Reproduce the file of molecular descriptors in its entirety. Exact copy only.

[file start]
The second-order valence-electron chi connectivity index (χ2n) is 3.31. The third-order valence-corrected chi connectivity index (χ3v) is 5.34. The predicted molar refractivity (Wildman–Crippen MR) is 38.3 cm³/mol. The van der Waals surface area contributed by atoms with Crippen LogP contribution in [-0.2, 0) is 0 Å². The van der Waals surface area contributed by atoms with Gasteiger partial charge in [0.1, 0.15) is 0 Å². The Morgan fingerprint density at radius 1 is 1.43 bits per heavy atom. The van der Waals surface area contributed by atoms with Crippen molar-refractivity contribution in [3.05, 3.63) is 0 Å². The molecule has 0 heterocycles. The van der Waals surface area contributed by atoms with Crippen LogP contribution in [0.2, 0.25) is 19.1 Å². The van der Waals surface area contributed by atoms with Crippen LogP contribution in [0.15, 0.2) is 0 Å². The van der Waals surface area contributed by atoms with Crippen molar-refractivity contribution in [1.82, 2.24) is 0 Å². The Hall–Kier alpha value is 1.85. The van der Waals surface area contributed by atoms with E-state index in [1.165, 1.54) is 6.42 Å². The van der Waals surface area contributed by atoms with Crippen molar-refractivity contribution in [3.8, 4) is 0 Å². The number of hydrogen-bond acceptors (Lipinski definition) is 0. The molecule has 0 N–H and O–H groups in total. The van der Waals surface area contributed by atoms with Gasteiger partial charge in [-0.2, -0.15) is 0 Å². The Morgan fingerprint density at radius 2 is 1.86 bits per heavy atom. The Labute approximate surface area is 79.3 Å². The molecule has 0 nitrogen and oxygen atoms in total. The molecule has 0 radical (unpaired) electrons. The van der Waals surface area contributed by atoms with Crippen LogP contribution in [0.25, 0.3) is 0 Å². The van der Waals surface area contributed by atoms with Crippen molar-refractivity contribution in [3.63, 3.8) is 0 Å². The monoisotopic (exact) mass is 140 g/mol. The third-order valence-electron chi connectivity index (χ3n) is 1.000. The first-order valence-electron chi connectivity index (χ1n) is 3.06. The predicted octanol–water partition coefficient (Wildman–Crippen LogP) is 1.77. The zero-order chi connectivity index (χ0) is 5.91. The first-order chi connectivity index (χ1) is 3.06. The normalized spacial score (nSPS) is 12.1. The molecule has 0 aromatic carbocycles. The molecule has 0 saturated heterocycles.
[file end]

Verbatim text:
The second-order valence-electron chi connectivity index (χ2n) is 3.31. The third-order valence-corrected chi connectivity index (χ3v) is 5.34. The predicted molar refractivity (Wildman–Crippen MR) is 38.3 cm³/mol. The van der Waals surface area contributed by atoms with Crippen LogP contribution in [-0.2, 0) is 0 Å². The van der Waals surface area contributed by atoms with Gasteiger partial charge in [0.1, 0.15) is 0 Å². The Morgan fingerprint density at radius 1 is 1.43 bits per heavy atom. The van der Waals surface area contributed by atoms with Crippen molar-refractivity contribution in [3.05, 3.63) is 0 Å². The molecule has 0 heterocycles. The van der Waals surface area contributed by atoms with Crippen LogP contribution in [0.2, 0.25) is 19.1 Å². The van der Waals surface area contributed by atoms with Crippen LogP contribution in [0.15, 0.2) is 0 Å². The van der Waals surface area contributed by atoms with Crippen molar-refractivity contribution in [1.82, 2.24) is 0 Å². The Hall–Kier alpha value is 1.85. The van der Waals surface area contributed by atoms with E-state index in [1.165, 1.54) is 6.42 Å². The van der Waals surface area contributed by atoms with Crippen molar-refractivity contribution in [3.8, 4) is 0 Å². The number of hydrogen-bond acceptors (Lipinski definition) is 0. The molecule has 0 N–H and O–H groups in total. The van der Waals surface area contributed by atoms with Gasteiger partial charge in [-0.2, -0.15) is 0 Å². The Morgan fingerprint density at radius 2 is 1.86 bits per heavy atom. The Labute approximate surface area is 79.3 Å². The molecule has 0 nitrogen and oxygen atoms in total. The molecule has 0 radical (unpaired) electrons. The van der Waals surface area contributed by atoms with Crippen LogP contribution in [0.25, 0.3) is 0 Å². The van der Waals surface area contributed by atoms with Crippen molar-refractivity contribution in [3.63, 3.8) is 0 Å². The monoisotopic (exact) mass is 140 g/mol. The third-order valence-electron chi connectivity index (χ3n) is 1.000. The first-order valence-electron chi connectivity index (χ1n) is 3.06. The predicted octanol–water partition coefficient (Wildman–Crippen LogP) is 1.77. The zero-order chi connectivity index (χ0) is 5.91. The first-order chi connectivity index (χ1) is 3.06. The normalized spacial score (nSPS) is 12.1. The molecule has 0 aromatic carbocycles. The molecule has 0 saturated heterocycles.